Ten years later both Frederick and his sister are resident at Beechholme and are described as pauper scholars, having been admitted on the 11th of November 1892. The Poor Law records make no mention of his father and his mother is given as next of kin on admission. There is no apparent record of a discharge for him from the school.  Neither Frederick’s mother nor his older brother can be traced on this census. Frederick cannot be positively identified on the 1911 census.


Frederick enlisted in London and was living in Brixton at the time.

On 26 March 1916 he married Catherine Frances Barber at Emmanauel Church, Camberwell and his occupation is given as soldier. The marriage presumably taking place whilst Frederick was home on leave. Tellingly the bridegroom’s father’s name on the entry of marriage is left blank so perhaps he had abandoned his young family. There appears to be no children from this union.


The 6th Dorset’s  were a service battalion and they transferred to the 50th Brigade 17th Division, and as such landed at Boulogne on 14 July 1915. Frederick’s date of entry was 20 August the same year. No service records survive for this man, many being burnt and destroyed during the Blitz on London during the Second World War.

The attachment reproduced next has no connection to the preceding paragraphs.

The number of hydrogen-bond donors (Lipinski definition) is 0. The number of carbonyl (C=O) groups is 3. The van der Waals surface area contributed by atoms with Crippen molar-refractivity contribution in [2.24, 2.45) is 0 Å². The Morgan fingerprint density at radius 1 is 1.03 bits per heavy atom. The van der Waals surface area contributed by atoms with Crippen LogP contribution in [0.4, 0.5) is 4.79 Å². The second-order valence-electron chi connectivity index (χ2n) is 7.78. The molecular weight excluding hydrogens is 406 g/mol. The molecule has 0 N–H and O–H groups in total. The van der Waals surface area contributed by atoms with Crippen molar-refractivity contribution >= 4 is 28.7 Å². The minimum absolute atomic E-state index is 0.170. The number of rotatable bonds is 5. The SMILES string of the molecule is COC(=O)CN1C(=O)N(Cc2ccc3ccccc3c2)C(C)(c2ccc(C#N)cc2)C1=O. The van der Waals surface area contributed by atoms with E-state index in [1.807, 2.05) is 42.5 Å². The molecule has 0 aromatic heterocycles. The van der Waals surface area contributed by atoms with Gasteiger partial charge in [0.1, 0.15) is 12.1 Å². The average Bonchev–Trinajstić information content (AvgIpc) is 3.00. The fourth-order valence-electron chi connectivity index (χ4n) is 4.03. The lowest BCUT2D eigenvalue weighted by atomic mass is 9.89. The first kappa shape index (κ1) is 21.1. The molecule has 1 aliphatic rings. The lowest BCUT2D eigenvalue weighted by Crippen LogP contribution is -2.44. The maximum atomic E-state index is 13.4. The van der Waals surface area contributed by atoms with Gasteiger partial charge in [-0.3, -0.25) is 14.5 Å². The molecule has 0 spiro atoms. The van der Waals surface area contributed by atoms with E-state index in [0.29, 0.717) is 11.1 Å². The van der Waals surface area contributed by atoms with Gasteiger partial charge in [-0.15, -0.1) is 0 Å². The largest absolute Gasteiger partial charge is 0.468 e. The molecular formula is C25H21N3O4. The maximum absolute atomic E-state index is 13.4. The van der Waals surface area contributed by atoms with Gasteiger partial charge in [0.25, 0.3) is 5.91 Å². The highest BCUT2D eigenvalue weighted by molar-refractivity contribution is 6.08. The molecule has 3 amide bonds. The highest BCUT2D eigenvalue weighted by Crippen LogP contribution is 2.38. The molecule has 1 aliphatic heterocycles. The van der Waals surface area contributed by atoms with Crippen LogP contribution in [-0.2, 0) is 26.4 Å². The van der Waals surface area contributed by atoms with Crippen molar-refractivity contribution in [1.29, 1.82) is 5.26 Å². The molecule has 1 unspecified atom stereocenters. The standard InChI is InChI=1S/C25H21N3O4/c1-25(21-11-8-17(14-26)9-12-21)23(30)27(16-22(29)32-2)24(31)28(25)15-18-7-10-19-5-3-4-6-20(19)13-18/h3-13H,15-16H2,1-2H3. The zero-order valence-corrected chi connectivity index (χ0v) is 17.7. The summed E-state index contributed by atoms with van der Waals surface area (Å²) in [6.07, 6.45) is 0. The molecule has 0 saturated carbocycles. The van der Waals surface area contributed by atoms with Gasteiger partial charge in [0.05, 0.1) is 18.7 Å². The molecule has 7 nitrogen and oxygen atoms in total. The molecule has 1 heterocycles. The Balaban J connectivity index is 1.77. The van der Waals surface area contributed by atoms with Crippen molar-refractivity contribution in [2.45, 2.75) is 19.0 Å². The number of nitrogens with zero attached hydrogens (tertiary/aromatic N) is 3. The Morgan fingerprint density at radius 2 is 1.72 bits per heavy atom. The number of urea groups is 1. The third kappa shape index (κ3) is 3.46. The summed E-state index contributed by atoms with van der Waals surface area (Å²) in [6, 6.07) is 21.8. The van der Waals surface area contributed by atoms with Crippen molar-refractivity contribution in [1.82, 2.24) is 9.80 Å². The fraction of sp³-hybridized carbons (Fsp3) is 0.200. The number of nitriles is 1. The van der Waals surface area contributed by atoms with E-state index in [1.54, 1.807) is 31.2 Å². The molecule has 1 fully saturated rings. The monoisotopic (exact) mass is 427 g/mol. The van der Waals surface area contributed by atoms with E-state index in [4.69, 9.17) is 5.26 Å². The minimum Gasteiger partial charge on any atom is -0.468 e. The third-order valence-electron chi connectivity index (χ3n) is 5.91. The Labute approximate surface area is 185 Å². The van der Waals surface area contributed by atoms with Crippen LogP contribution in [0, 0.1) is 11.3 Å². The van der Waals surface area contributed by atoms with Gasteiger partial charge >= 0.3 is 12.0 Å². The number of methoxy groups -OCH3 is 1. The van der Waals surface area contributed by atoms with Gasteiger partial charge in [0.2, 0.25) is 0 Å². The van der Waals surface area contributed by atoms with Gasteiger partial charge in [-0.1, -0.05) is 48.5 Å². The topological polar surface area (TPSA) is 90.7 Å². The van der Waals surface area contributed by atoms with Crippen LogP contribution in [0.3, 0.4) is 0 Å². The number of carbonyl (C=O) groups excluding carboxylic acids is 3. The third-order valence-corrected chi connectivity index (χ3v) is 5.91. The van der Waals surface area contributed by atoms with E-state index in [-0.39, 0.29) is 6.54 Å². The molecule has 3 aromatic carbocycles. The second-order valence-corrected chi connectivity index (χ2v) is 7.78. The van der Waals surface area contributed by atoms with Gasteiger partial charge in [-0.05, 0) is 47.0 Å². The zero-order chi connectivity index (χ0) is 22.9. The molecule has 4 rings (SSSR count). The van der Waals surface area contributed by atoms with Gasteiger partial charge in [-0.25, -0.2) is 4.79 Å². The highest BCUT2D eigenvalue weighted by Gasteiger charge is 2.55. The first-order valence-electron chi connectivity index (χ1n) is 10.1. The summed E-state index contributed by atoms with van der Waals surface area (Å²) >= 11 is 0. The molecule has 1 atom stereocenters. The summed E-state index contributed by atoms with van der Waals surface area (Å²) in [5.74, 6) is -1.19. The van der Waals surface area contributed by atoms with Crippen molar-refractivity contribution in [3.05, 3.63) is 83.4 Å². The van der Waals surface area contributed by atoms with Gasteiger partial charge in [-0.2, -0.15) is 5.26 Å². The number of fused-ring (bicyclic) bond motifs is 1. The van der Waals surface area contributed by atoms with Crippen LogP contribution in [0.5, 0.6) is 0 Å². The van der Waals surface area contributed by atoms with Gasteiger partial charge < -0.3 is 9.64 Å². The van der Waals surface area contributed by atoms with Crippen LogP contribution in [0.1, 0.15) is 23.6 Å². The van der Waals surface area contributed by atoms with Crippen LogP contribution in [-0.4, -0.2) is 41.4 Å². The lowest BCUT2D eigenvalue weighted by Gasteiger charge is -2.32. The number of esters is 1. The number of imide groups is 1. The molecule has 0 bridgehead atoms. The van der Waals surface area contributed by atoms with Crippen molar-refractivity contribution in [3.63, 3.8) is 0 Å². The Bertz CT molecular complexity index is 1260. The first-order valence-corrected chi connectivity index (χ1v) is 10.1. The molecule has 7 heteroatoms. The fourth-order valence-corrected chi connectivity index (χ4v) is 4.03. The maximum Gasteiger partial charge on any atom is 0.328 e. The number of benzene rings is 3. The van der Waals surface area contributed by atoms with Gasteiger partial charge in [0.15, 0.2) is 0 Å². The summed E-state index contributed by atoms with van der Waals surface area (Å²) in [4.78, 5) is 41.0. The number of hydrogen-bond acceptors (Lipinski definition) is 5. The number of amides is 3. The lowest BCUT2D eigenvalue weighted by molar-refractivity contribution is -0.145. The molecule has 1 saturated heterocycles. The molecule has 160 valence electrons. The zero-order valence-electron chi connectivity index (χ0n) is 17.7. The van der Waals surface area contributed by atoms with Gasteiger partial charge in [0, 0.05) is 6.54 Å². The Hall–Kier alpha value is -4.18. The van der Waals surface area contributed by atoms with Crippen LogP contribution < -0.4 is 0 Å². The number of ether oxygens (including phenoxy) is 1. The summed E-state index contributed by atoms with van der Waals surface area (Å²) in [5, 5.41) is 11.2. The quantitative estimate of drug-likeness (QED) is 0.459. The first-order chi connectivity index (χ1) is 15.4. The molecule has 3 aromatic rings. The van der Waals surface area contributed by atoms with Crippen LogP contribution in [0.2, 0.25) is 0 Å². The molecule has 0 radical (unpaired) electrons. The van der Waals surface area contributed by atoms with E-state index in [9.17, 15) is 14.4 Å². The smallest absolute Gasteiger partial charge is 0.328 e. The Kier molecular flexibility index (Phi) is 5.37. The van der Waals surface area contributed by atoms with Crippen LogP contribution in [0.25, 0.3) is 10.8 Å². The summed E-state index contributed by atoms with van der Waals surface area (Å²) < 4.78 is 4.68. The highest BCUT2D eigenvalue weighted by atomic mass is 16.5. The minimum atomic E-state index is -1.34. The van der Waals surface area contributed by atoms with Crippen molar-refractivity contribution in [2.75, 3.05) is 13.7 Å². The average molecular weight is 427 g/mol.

The 6th Dorset regiment were involved in early battles of the war including the Battle of Albert and Delville Wood of 1916 and the Battle of Passchendaele in 1917. According to Frederick’s medal index card he was promoted through the ranks from private to corporal then lance sergeant to finally sergeant. He has an entry in De Ruvigny’s roll of honour, a collection of biographies of over 26,000 casualties of the Great War compiled by the 9th Marquis of Ruvigny. This entry confirms that he was educated at Banstead School and lists his rank and regiment and date of death. It also gives the date of his marriage.


The Battle of Passchendaele, sometimes called the Battle of 3rd Ypres was a campaign on the Western Front between June and November 1917, for control of the ridges south and east of the Belgian city of Ypres in West Flanders. Passchendaele lay on the last ridge east of Ypres, five miles from a railway junction at Roeselare, which was a vital part of the supply system of the Germans.


On 7 June 1917 the British attacked and captured the Messines Ridge, a dominant feature that extended northwards to the German-held Passchendaele Ridge. The high ground at the southern end of the Salient had been occupied by the Germans since the British shortened their lines at the end of Second Ypres.  The Messines-Wijtschaete area was of particular value to the Germans because from there they could enfilade much of the British trench system. The task of dislodging them was given to General Plumer’s 2nd Army. Plumer had been preparing for the assault for over a year by tunnelling under the German lines and placing nineteen huge mines in a ten mile arc from near Hill 60 to Ploegsteert Wood.